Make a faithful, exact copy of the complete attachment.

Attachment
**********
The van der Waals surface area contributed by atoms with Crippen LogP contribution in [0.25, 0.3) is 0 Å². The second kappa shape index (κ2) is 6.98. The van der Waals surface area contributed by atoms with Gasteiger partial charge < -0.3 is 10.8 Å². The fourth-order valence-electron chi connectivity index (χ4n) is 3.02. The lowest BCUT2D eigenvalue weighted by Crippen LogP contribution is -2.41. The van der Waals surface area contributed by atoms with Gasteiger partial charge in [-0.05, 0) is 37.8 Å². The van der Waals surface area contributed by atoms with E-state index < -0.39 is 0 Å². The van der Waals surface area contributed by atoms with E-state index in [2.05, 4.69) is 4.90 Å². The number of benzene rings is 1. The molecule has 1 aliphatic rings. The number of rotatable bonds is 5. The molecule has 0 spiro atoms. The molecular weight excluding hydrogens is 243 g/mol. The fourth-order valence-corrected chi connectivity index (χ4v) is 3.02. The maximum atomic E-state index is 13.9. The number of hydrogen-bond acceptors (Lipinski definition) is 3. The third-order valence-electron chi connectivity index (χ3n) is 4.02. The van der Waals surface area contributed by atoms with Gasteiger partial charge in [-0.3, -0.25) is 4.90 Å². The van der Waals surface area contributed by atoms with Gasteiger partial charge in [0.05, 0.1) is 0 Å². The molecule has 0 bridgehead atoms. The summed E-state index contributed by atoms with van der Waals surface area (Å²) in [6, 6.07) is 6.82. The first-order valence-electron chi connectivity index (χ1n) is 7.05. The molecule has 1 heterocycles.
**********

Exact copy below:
The van der Waals surface area contributed by atoms with Crippen LogP contribution in [0.25, 0.3) is 0 Å². The second kappa shape index (κ2) is 6.98. The van der Waals surface area contributed by atoms with Gasteiger partial charge < -0.3 is 10.8 Å². The fourth-order valence-electron chi connectivity index (χ4n) is 3.02. The lowest BCUT2D eigenvalue weighted by Crippen LogP contribution is -2.41. The van der Waals surface area contributed by atoms with Gasteiger partial charge in [-0.05, 0) is 37.8 Å². The van der Waals surface area contributed by atoms with E-state index < -0.39 is 0 Å². The van der Waals surface area contributed by atoms with E-state index in [2.05, 4.69) is 4.90 Å². The number of benzene rings is 1. The molecule has 1 aliphatic rings. The number of rotatable bonds is 5. The molecule has 0 spiro atoms. The molecular weight excluding hydrogens is 243 g/mol. The fourth-order valence-corrected chi connectivity index (χ4v) is 3.02. The maximum atomic E-state index is 13.9. The number of hydrogen-bond acceptors (Lipinski definition) is 3. The third-order valence-electron chi connectivity index (χ3n) is 4.02. The van der Waals surface area contributed by atoms with Gasteiger partial charge in [-0.3, -0.25) is 4.90 Å². The van der Waals surface area contributed by atoms with Gasteiger partial charge in [0.05, 0.1) is 0 Å². The molecule has 0 bridgehead atoms. The summed E-state index contributed by atoms with van der Waals surface area (Å²) in [6, 6.07) is 6.82. The first-order valence-electron chi connectivity index (χ1n) is 7.05. The molecule has 1 heterocycles.